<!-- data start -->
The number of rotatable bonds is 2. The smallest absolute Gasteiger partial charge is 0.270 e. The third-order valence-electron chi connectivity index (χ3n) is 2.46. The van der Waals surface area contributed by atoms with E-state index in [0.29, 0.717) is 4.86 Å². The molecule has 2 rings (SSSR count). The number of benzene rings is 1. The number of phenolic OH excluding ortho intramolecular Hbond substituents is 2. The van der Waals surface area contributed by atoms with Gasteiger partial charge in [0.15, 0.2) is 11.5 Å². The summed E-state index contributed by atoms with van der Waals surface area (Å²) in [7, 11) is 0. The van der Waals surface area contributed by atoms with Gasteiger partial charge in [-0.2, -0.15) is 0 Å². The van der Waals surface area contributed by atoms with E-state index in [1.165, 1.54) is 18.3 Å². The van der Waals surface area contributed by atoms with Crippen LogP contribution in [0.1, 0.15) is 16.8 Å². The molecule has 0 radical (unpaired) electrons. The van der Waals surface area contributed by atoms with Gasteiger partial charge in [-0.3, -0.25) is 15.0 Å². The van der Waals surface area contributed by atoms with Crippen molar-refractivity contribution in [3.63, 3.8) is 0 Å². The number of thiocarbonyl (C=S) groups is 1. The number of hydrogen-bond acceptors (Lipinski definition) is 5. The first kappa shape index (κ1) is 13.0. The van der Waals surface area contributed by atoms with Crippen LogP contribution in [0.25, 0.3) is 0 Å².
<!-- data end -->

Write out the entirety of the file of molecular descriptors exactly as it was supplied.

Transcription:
The number of rotatable bonds is 2. The smallest absolute Gasteiger partial charge is 0.270 e. The third-order valence-electron chi connectivity index (χ3n) is 2.46. The van der Waals surface area contributed by atoms with E-state index in [0.29, 0.717) is 4.86 Å². The molecule has 2 rings (SSSR count). The number of benzene rings is 1. The number of phenolic OH excluding ortho intramolecular Hbond substituents is 2. The van der Waals surface area contributed by atoms with Gasteiger partial charge in [0.15, 0.2) is 11.5 Å². The summed E-state index contributed by atoms with van der Waals surface area (Å²) in [7, 11) is 0. The van der Waals surface area contributed by atoms with Gasteiger partial charge in [-0.2, -0.15) is 0 Å². The van der Waals surface area contributed by atoms with E-state index in [1.165, 1.54) is 18.3 Å². The van der Waals surface area contributed by atoms with Crippen LogP contribution in [0.1, 0.15) is 16.8 Å². The molecule has 0 radical (unpaired) electrons. The van der Waals surface area contributed by atoms with Gasteiger partial charge in [-0.3, -0.25) is 15.0 Å². The van der Waals surface area contributed by atoms with Crippen molar-refractivity contribution in [3.63, 3.8) is 0 Å². The number of thiocarbonyl (C=S) groups is 1. The number of hydrogen-bond acceptors (Lipinski definition) is 5. The first kappa shape index (κ1) is 13.0. The van der Waals surface area contributed by atoms with Crippen LogP contribution in [0.25, 0.3) is 0 Å².